Thursday, February 27, 2014

Medicinal Seasonings


Certain herbs and spices are widely acknowledged as possessing medicinal properties. Common examples include cinnamon extracts, echinacea tea and turmeric formulas standardized for curcuminoids. Others such as basil, coriander, dill, ginger and rosemary are primarily thought of as means of adding complexity to international recipes. And, while that is undeniably the case, it is not a complete representation of their potential.

Recently, prestigious medical journals from around the world have defined an amazing and unexpected breadth of properties in common culinary herbs and spices. As a devout foodie and natural health researcher, this is very exciting news! However, these intriguing findings will only have meaningful influence if we spread the good news. So, have a look at the following summary of studies and, if interested, dig deeper by clicking on the links at the bottom of the column. Then, share what you’ve learned and report back with your own personal experiences.

When cooking chicken or lamb at home, we almost always include fresh rosemary to the recipe. Two new trials report that a supplement containing the powdered leaves of Rosmarinus officinalis may be a powerful adjunct for those trying to free themselves from opium addiction. A reduction in bone pain, insomnia and perspiration was noted in those taking rosemary, in addition to methadone, as opposed to a placebo. Also, inhaling the essential oil of R. officinalis has been shown to assist with the management of low blood pressure or hypotension. Another trial describes the success of an aromatherapy blend, containing basil, helichrysum and peppermint, in relieving symptoms of mental burnout and fatigue. The next time you add dill to salmon, you might be interested to know that this “weed” was recently demonstrated as having the ability to reduce triglycerides, a form of blood fat that can increase cardiovascular risk. Finally, cilantro (aka coriander) and ginger, likewise make current appearances in the medical literature. The trials in question reveal that cilantro essential oil is an effective antifungal agent when applied topically. Specifically, it may be useful in the eradication of tinea pedis, popularly known as “athlete’s foot”. In the case of ginger, a study appearing in the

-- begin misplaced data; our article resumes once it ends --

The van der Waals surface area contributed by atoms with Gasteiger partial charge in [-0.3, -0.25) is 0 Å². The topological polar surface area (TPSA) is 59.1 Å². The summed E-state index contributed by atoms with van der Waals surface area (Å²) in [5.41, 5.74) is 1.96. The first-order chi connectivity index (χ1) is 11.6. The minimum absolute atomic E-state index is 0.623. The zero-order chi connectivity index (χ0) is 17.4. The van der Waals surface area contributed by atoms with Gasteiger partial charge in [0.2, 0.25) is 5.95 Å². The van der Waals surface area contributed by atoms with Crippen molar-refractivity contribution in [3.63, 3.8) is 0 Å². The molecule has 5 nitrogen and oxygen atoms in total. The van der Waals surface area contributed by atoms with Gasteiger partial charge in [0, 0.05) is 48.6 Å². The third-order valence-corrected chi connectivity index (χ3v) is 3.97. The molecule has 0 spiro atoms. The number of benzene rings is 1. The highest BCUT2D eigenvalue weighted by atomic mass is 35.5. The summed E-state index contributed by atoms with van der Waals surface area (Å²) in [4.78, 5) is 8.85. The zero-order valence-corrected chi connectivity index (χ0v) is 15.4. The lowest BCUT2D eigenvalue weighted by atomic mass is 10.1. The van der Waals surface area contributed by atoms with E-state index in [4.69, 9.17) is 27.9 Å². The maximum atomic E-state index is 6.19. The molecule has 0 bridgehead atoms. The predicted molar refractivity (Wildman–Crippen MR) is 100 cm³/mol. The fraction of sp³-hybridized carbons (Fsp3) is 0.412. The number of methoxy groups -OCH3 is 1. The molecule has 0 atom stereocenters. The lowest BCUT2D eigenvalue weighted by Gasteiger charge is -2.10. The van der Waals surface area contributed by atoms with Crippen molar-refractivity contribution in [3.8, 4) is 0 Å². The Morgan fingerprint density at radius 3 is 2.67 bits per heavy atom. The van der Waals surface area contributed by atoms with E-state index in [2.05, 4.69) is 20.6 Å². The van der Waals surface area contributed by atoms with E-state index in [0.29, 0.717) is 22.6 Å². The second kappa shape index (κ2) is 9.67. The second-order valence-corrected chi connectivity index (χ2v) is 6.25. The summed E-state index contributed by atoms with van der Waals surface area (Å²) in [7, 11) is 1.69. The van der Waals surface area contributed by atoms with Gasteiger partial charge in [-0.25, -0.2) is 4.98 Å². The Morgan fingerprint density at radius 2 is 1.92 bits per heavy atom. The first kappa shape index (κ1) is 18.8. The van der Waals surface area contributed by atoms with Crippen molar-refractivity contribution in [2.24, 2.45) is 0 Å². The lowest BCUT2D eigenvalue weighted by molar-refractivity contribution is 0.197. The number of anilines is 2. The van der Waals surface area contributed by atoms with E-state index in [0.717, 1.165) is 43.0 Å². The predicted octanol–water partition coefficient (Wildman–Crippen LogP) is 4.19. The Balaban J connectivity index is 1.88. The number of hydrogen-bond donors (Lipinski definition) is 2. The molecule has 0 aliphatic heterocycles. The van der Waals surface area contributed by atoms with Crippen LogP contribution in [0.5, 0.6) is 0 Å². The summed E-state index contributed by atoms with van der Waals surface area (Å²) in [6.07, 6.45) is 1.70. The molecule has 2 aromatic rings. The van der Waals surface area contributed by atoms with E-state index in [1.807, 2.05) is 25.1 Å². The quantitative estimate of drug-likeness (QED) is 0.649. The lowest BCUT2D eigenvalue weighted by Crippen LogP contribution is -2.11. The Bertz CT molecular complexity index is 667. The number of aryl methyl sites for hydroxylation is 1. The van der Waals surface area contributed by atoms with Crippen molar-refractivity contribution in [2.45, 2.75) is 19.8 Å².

December 2013 issue of the Journal of Holistic Nursing, reports that a ginger compress “relieves symptoms, improves the overall health, and increases independence of people with chronic osteoarthritis”. All of this is to say that just because a food or seasoning has a pleasant aroma or taste, doesn’t mean it shouldn’t be taken seriously as a natural medicine.

Wednesday, February 26, 2014

Why do women have such stronger immune systems than men?


Tuesday, February 25, 2014

Every Minute Of Exercise Could Lengthen Your Life Seven Minutes


Saturday, February 22, 2014

Thursday, February 20, 2014

The Science of Recovery

By Alex Hutchinson;

Figuring out whether a recovery aid really works is trickier than you'd think. After all, how do you measure the subtle difference between feeling "good" and "just a little off" the day after a big workout? Here's what scientists have come up with so far.